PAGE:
The good news is, while there certainly are an unfortunate share of Cranky Old Men in the hobby (and the cranky ones are almost all both men, and old), there is also a huge amount of support to be had. YouTube abounds with helpful videos; I've found three different Discord communities—one local to Richfield; one general to Minnesota; and one global, associated with one of those YouTube channels—and received tremendous support from all of them.

In fact, the YouTube ecosystem for ham enthusiasts is so rich and so varied that I had to resist the temptation to just become a radio voyeur. There is a part of me that could be happy just living vicariously through all these varied videos. But that would defeat one of the points of getting into this hobby, which is to get out and do stuff! It would also defeat the point most of these YouTubers have in making their videos! They don't just want people to watch them, they want to encourage people to get involved!

The Gear

Radio: Yaesu FT-710 Field

Front of the Yaesu FT-710 (source: Yaesu)
Front of the Yaesu FT-710 (source: Yaesu)
Rear of the Yaesu FT-710 (source: Yaesu)
Rear of the Yaesu FT-710 (source: Yaesu)

This radio covers amateur radio frequencies from 160m (just above broadcast AM) through 6m (50-54MHz). It can receive everything in between the ham bands as well, but of course, you're not allowed to transmit. It can transmit at 100W on voice modes, which is a pretty typical "full power" operation. Depending on your license, you can use an amplifier and transmit at higher power, and some do.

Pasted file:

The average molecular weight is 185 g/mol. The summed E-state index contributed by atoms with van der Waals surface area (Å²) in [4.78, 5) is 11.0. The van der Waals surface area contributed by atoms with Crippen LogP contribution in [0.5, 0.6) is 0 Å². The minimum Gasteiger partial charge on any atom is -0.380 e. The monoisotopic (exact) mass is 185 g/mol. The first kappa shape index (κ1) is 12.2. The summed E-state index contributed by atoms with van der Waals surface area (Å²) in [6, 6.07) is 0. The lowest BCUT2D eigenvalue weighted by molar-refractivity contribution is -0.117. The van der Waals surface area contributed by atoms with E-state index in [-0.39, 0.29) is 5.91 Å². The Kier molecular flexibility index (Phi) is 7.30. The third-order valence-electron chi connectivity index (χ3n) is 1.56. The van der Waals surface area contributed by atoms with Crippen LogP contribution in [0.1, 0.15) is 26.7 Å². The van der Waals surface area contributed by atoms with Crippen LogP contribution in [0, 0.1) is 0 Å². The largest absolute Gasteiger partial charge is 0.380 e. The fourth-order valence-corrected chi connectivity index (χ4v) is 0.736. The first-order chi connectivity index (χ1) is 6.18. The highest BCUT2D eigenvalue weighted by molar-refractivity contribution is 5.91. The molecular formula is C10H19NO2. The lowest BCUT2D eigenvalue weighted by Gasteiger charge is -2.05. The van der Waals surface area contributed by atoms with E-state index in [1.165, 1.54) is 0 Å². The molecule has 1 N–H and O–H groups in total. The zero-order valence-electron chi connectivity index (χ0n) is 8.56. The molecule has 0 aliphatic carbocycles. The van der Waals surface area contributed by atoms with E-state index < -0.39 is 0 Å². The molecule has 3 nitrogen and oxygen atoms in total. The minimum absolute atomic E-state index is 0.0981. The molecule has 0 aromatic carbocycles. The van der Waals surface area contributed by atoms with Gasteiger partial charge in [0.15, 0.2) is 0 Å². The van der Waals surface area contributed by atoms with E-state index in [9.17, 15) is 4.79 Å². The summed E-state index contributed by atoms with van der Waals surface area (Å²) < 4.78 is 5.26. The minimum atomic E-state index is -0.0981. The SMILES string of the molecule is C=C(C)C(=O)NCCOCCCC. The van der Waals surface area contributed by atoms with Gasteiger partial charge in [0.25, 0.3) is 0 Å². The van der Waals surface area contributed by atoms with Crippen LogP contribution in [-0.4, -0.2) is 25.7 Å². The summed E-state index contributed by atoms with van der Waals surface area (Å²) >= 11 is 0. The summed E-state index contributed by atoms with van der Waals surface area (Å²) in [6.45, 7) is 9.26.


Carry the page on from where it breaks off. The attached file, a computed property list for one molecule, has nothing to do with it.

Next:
A lot of hams, though, not only stick to 100W or so, but often deliberately go lower, either to conserve power when operating portably, or to challenge themselves to see how far their signal can get at low power.

The FT-710 is considered a good general-purpose radio. It's got enough capabilities to be a good base-station, but it's also relatively portable (about 9 lbs.) The color display is a touch-screen, replacing many of the buttons and knobs that used to be common on "base station" radios. Not everyone in the hobby is a fan of this approach, but since this is my first "real" radio, I don't have any direct experience to compare it to. So far, I'm OK with the approach, although I sometimes think it might be nice to have a particular feature on its own button or knob.